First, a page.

| Friday October 31st 2014

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4chan has field day with YouTube injection flaw


Youtube exploit

Eager YouTube fans were greeted with annoying pop-ups, disabled comments, and even porn redirects over Independence Day weekend as they tried to scope out their favorite videos. A group of malicious pranksters (believed to be from 4chan) was able to take advantage of an cross-site scripting vulnerability in YouTube’s comments Sunday, breaking as many video pages as possible before Google stepped in with a fix.

YouTube heavily restricts the use of HTML in the comments for videos, and with good reason. Left to their own devices, users could (purposefully or accidentally) redirect others to sites with malware or porn. YouTube employed a filter to ensure any HTML used in the comments was properly sanitized, but there was a flaw that allowed the 4chan crowd to get past the block with their own scripts.


That turned out to be as simple as using two script tags in a row (<script><script>fun scripting stuff goes here!), as noted by F-Secure researcher Mikko H. Hypponen on Twitter—the first of the two tags would get stripped, and the second was allowed through.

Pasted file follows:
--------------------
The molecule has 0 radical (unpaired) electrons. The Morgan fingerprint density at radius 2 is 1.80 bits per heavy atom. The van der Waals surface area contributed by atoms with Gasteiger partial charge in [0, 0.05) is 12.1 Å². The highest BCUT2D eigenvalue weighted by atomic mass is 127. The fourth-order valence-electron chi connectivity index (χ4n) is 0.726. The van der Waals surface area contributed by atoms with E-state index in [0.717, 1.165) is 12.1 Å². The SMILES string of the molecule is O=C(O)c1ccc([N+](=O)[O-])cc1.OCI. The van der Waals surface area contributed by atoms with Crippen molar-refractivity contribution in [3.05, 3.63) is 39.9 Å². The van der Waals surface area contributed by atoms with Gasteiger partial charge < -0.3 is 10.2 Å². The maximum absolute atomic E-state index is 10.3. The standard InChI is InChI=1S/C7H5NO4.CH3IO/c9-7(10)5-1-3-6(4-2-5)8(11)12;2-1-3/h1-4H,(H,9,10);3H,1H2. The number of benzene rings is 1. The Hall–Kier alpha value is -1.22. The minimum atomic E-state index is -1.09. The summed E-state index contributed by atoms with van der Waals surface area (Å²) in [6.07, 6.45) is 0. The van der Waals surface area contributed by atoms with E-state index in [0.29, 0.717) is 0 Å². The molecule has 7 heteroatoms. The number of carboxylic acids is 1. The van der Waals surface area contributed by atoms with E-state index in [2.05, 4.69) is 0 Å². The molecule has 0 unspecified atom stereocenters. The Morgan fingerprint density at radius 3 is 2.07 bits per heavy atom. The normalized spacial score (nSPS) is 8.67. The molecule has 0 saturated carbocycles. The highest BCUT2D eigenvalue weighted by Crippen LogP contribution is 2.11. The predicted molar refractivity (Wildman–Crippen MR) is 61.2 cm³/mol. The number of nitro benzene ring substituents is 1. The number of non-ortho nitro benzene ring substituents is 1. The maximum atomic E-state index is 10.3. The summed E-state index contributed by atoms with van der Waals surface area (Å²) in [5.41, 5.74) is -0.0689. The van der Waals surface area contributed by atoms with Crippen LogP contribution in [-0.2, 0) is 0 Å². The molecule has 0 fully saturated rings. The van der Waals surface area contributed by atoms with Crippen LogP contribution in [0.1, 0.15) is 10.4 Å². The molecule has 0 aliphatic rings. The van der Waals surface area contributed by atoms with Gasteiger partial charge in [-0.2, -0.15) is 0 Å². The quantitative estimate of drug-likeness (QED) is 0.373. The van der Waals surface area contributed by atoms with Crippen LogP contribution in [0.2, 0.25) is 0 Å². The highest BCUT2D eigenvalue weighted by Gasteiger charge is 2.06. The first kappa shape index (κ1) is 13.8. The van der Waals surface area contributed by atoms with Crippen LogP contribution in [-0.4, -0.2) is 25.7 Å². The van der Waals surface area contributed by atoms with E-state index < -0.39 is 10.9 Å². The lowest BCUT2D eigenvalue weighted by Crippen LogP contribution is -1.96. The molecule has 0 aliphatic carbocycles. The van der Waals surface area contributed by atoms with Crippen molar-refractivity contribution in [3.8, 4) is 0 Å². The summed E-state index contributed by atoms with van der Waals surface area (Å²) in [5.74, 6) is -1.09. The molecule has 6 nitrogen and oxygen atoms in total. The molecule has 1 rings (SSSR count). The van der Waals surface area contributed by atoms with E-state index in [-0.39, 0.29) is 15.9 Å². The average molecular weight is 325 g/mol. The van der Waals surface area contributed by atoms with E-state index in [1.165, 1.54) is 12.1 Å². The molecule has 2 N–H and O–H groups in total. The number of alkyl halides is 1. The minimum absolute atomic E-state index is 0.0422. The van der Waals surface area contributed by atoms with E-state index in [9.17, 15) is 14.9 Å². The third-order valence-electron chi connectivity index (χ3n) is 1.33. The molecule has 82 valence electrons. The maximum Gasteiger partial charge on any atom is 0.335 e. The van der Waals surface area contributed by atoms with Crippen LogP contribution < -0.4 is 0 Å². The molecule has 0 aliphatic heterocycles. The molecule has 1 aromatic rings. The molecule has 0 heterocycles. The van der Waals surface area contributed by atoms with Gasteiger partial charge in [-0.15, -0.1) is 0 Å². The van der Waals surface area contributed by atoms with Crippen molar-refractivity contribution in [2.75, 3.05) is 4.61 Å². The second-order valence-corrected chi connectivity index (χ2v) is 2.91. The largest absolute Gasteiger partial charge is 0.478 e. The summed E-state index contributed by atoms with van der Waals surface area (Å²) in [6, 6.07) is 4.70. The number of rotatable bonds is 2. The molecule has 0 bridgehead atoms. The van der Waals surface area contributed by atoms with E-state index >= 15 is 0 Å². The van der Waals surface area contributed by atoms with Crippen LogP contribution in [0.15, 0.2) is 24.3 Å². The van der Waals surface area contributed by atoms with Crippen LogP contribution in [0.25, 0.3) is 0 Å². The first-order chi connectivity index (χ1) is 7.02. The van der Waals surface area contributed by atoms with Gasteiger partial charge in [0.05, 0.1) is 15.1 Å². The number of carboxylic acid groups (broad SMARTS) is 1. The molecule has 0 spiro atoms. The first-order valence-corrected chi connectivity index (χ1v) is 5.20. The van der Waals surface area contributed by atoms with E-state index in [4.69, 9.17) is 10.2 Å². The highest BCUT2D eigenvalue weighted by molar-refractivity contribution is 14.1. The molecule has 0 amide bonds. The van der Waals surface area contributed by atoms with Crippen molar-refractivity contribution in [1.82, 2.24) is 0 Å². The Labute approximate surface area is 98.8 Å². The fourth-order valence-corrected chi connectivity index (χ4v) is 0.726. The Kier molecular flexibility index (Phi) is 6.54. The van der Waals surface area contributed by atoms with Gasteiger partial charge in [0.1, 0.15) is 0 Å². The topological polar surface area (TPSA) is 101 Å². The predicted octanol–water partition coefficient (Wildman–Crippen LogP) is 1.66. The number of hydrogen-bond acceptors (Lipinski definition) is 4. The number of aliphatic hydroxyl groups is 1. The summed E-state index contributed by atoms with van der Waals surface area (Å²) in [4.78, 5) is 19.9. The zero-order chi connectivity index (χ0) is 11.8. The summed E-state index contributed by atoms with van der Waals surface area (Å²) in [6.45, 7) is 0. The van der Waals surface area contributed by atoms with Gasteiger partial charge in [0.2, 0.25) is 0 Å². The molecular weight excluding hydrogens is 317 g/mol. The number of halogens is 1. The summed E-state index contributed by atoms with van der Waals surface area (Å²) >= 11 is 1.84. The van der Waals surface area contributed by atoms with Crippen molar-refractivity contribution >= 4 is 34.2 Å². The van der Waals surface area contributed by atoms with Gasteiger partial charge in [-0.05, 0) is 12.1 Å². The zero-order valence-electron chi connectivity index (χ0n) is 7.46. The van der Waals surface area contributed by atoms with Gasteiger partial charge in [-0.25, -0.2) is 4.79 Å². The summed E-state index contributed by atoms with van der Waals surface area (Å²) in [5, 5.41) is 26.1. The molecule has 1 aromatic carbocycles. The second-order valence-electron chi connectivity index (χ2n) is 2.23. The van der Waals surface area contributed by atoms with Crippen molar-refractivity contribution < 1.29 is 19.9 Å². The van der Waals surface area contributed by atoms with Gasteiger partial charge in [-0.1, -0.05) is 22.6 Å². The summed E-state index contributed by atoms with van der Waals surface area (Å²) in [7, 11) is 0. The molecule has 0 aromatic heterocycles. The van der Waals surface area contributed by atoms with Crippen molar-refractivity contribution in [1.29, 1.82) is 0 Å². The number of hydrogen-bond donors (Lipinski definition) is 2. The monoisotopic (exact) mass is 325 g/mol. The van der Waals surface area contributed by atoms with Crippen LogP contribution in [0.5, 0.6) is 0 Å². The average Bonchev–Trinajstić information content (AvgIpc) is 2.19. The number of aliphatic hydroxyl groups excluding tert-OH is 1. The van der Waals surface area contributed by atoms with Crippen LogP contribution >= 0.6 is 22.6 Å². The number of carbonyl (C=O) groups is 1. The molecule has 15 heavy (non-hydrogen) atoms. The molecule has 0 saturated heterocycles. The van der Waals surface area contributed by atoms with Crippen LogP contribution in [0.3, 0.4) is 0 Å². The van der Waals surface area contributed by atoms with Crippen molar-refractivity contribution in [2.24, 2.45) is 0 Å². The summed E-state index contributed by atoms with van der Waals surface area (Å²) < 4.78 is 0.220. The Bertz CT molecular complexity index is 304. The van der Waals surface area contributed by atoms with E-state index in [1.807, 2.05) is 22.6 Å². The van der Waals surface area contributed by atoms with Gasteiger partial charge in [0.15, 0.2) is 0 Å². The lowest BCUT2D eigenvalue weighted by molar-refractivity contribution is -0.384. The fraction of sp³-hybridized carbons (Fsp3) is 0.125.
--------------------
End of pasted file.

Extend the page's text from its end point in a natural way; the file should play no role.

Chaos broke loose. Some observers said that Justin Beiber videos were the most heavily targeted, though if you peruse a help thread on YouTube’s forums about the issue, it seems as if the malicious scripts spread across all types of video pages on the site.

YouTube confirmed the incident in a statement sent to IDG, saying that comments were temporarily hidden within an hour and a fix was issued within two hours. “We’re continuing to study the vulnerability to help prevent similar issues in the future,” the Google spokesperson said. Google did not respond to our request for more details about what was fixed by publication time, but it’s likely that the company simply went through its comment system to strip out double script tags and added tighter controls to its HTML filter.

The incident reminds us that it’s not always a great idea to give users free reign over their own scripting code. Security researchers have been saying for years that social websites are a breeding ground for phishers and malware writers, due in large part to the sites’ willingness to let users post all manner of malformed updates or messages. That’s why YouTube had such a restriction in the first place, but it obviously wasn’t restricted enough.

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